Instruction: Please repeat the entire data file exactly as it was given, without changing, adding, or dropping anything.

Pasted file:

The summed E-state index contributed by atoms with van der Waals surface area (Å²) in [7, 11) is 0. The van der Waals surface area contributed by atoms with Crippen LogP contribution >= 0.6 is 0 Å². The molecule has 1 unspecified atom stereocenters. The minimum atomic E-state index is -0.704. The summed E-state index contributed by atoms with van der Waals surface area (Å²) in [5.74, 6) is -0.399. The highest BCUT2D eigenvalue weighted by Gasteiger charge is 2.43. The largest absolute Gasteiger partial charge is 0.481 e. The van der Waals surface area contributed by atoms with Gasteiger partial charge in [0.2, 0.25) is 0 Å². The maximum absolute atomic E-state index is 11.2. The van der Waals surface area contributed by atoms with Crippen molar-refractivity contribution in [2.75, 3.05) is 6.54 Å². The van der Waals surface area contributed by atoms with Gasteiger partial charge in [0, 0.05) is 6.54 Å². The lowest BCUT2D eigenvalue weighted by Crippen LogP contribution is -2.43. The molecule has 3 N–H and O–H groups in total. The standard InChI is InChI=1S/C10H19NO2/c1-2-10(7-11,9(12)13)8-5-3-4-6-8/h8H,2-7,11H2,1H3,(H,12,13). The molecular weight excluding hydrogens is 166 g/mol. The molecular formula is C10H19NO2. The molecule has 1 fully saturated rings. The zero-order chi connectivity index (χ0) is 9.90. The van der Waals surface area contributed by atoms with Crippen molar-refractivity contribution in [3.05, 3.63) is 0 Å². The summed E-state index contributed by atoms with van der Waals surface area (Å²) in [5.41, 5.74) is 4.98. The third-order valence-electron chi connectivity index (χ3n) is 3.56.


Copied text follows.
The summed E-state index contributed by atoms with van der Waals surface area (Å²) in [7, 11) is 0. The van der Waals surface area contributed by atoms with Crippen LogP contribution >= 0.6 is 0 Å². The molecule has 1 unspecified atom stereocenters. The minimum atomic E-state index is -0.704. The summed E-state index contributed by atoms with van der Waals surface area (Å²) in [5.74, 6) is -0.399. The highest BCUT2D eigenvalue weighted by Gasteiger charge is 2.43. The largest absolute Gasteiger partial charge is 0.481 e. The van der Waals surface area contributed by atoms with Gasteiger partial charge in [0.2, 0.25) is 0 Å². The maximum absolute atomic E-state index is 11.2. The van der Waals surface area contributed by atoms with Crippen molar-refractivity contribution in [2.75, 3.05) is 6.54 Å². The van der Waals surface area contributed by atoms with Gasteiger partial charge in [0, 0.05) is 6.54 Å². The lowest BCUT2D eigenvalue weighted by Crippen LogP contribution is -2.43. The molecule has 3 N–H and O–H groups in total. The standard InChI is InChI=1S/C10H19NO2/c1-2-10(7-11,9(12)13)8-5-3-4-6-8/h8H,2-7,11H2,1H3,(H,12,13). The molecular weight excluding hydrogens is 166 g/mol. The molecular formula is C10H19NO2. The molecule has 1 fully saturated rings. The zero-order chi connectivity index (χ0) is 9.90. The van der Waals surface area contributed by atoms with Crippen molar-refractivity contribution in [3.05, 3.63) is 0 Å². The summed E-state index contributed by atoms with van der Waals surface area (Å²) in [5.41, 5.74) is 4.98. The third-order valence-electron chi connectivity index (χ3n) is 3.56.